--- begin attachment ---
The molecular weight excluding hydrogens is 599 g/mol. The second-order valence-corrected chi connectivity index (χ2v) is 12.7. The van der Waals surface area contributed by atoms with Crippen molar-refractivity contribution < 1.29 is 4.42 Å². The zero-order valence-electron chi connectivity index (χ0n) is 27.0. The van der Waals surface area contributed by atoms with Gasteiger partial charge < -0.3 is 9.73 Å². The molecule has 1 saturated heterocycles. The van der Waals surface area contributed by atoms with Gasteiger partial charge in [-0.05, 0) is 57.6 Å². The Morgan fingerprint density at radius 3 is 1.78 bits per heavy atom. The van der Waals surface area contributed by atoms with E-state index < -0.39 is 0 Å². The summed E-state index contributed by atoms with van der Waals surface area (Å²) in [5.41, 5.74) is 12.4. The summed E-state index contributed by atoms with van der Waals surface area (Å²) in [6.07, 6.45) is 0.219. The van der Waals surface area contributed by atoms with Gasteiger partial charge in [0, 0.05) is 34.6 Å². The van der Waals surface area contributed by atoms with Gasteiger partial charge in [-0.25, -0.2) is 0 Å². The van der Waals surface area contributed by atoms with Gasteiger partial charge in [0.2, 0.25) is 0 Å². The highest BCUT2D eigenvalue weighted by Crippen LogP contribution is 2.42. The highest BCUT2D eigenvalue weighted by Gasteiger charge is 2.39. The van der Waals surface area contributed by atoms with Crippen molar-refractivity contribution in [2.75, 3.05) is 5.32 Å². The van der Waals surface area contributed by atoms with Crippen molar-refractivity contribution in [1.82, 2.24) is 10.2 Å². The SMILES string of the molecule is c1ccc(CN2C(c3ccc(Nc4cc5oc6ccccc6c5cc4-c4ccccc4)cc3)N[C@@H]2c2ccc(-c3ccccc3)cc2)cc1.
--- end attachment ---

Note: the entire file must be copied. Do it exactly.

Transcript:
The molecular weight excluding hydrogens is 599 g/mol. The second-order valence-corrected chi connectivity index (χ2v) is 12.7. The van der Waals surface area contributed by atoms with Crippen molar-refractivity contribution < 1.29 is 4.42 Å². The zero-order valence-electron chi connectivity index (χ0n) is 27.0. The van der Waals surface area contributed by atoms with Gasteiger partial charge < -0.3 is 9.73 Å². The molecule has 1 saturated heterocycles. The van der Waals surface area contributed by atoms with Gasteiger partial charge in [-0.05, 0) is 57.6 Å². The Morgan fingerprint density at radius 3 is 1.78 bits per heavy atom. The van der Waals surface area contributed by atoms with E-state index < -0.39 is 0 Å². The summed E-state index contributed by atoms with van der Waals surface area (Å²) in [5.41, 5.74) is 12.4. The summed E-state index contributed by atoms with van der Waals surface area (Å²) in [6.07, 6.45) is 0.219. The van der Waals surface area contributed by atoms with Gasteiger partial charge in [0, 0.05) is 34.6 Å². The van der Waals surface area contributed by atoms with Gasteiger partial charge in [-0.25, -0.2) is 0 Å². The van der Waals surface area contributed by atoms with Gasteiger partial charge in [0.2, 0.25) is 0 Å². The highest BCUT2D eigenvalue weighted by Crippen LogP contribution is 2.42. The highest BCUT2D eigenvalue weighted by Gasteiger charge is 2.39. The van der Waals surface area contributed by atoms with Crippen molar-refractivity contribution in [2.75, 3.05) is 5.32 Å². The van der Waals surface area contributed by atoms with Crippen molar-refractivity contribution in [1.82, 2.24) is 10.2 Å². The SMILES string of the molecule is c1ccc(CN2C(c3ccc(Nc4cc5oc6ccccc6c5cc4-c4ccccc4)cc3)N[C@@H]2c2ccc(-c3ccccc3)cc2)cc1.